I agree with Dario that practicing atemi needs to be done with a partner. If you choose to do it with actual strikes then protective padding would be advised. You can do it without landing; however, that is on par with scoring points in a karate kumite without landing punches. It trains the body to respond in a realistic fashion under actual combat (i.e., you might pull the atemi). There are practice dummies you can buy shaped like the human body however they are not realistic in they do not involve setting up the technique which is where the openings (suki occur).

Just some initial thoughts.

aikidoc
05-10-2004, 11:33 AM
That should have read "unrealistic fashion". Atemi practice is of little use when not practicing actual stikes to openings in my opinion. However, one can train to effectively strike by practicing striking against a punching bag or punching dummy. It sometimes amazes me how few aikidoka really know how to deliver a strike or punch, or even use other parts of the body for atemi (elbow, knee, etc.). Many times they have not trained in a striking art. This also sometime affects their understanding of blocking an attack and striking pressure points when executing a block or blend.

George S. Ledyard
05-10-2004, 12:15 PM
is there any good way to practice atemi? like hitting a bag or something... i'd like to do some training at home for about an hour every morning, the warm up exercises do me good for about 1/2 hour, for weapons i'm not focused enough that early in the day. i just wonder because we never practice atemi alone in the dojo...

There are so many systems for delivering impact techniques... most karate, boxing, muy thai, etc. tend to focus on delivering "knockout power" type impact techniques. Many of the Chinese styles use striking techniques which are better for close quarters striking which makes them very appropriate for use in Aikido. Hsing I wold be representative of this approach. It strives to deliver explosive power with a minmum of movement required. The nice thing about the Hsing I training is that much of it revolves around doing their forms which makes solo practice possible. If I wanted to focus on devloping my atemi waza I would find a way to do some Hsing I.

kensparrow
05-10-2004, 12:33 PM
I understand when people say that you should focus more on the technique than on atemi but I truly believe it's important to practice striking for a number of reasons:

1) The situation where a true hard contact atemi is required (i.e. outside the dojo and in big trouble).

2) For non-contact atemi safety. People who don't practice throwing (and controlling) strikes are MUCH more likely to hit you inadvertantly (shame on you for missing the block!) .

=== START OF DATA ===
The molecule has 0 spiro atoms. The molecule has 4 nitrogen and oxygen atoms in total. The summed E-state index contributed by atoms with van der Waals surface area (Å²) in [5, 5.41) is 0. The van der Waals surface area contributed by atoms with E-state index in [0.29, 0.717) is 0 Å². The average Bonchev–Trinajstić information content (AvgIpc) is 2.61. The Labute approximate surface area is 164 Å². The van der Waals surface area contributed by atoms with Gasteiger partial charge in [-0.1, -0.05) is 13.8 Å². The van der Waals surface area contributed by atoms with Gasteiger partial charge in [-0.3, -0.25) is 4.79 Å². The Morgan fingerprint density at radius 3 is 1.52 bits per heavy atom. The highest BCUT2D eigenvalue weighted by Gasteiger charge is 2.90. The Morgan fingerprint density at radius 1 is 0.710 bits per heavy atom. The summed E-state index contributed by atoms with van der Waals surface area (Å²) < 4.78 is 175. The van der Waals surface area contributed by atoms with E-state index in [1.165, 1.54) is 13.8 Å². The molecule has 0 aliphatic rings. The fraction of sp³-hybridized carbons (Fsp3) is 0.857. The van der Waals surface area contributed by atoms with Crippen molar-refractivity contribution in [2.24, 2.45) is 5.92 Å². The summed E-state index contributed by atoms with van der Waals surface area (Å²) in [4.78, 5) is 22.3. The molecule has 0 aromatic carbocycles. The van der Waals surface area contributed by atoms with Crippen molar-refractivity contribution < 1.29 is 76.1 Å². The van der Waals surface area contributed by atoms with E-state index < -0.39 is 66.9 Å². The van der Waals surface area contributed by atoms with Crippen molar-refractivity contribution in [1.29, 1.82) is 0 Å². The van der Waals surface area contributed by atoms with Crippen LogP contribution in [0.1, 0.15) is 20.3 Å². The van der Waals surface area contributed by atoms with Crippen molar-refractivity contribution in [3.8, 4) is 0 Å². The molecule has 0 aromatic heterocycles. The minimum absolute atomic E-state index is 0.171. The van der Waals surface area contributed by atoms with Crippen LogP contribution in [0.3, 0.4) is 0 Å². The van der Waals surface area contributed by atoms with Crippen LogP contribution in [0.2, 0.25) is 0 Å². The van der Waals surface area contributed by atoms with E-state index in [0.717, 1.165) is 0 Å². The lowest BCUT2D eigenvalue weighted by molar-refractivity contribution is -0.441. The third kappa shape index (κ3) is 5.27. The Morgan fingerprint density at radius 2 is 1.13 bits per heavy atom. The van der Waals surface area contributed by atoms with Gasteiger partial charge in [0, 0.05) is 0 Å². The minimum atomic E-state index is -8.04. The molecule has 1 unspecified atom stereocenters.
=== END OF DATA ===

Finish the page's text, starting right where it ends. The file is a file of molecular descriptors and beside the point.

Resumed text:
3) For non-contact atemi effectiveness. If it sounds like a duck and it smells like a duck... Uke isn't going to move (at least he or she shouldn't) just because you make some vague gesture at their face. A "fake" strike needs to look just like a real one in order to work and the only way to make it look real is to know how to really do it.

All that being said, I think Ms. Seiser's list of training methods is pretty complete. I always liked taping a piece of paper to a wall so it hangs 1/8" - 1/4" off the surface. Hitting the paper without hitting the wall helps develop a good kinesthetic sense. Start off doing it from a static stance and build up doing it while moving. Be careful though! You don't want to have to take time off from aikido because you broke your hand punching a wall! You could also buy a makiwara (padded striking board) from any martial arts store and use that instead of the bare wall.

Good luck.

foad
05-11-2004, 04:31 AM
Try to find something about acupuncture on the net and you will find many schemes of human body with vital points marked on them. that could help....
I agree with romuel that the purpose of atemi should be to distract the opponent from technique you are doing, and if atemi is placed on the vital point half job is done...

jxa127
05-11-2004, 09:15 AM
Hi all,

There are some excellent suggestions for practicing atemi. One thing that bothers me is that most of the responses in this thread deal with using atemi when performing as nage. However, uke must be able to perform good atemi as part of offering nage a good attack.

At the dojo I attend, we focus a lot of attention on giving proper strikes as uke. We do solo practice, much like weapons suburi, from time to time as well. This kind of practice has been very beneficial for me.

The purpose and form of strikes are different for nage and uke, but I think it's unwise to focus on just one role, but not the other.

Regards,

SeiserL
05-11-2004, 09:38 AM
One thing that bothers me is that most of the responses in this thread deal with using atemi when performing as nage. However, uke must be able to perform good atemi as part of offering nage a good attack.

Totally agreed. Atemi is atemi is atemi. Learn to strike with honest intent and intensity as both uke and tori/nage.

domidude
05-12-2004, 02:45 AM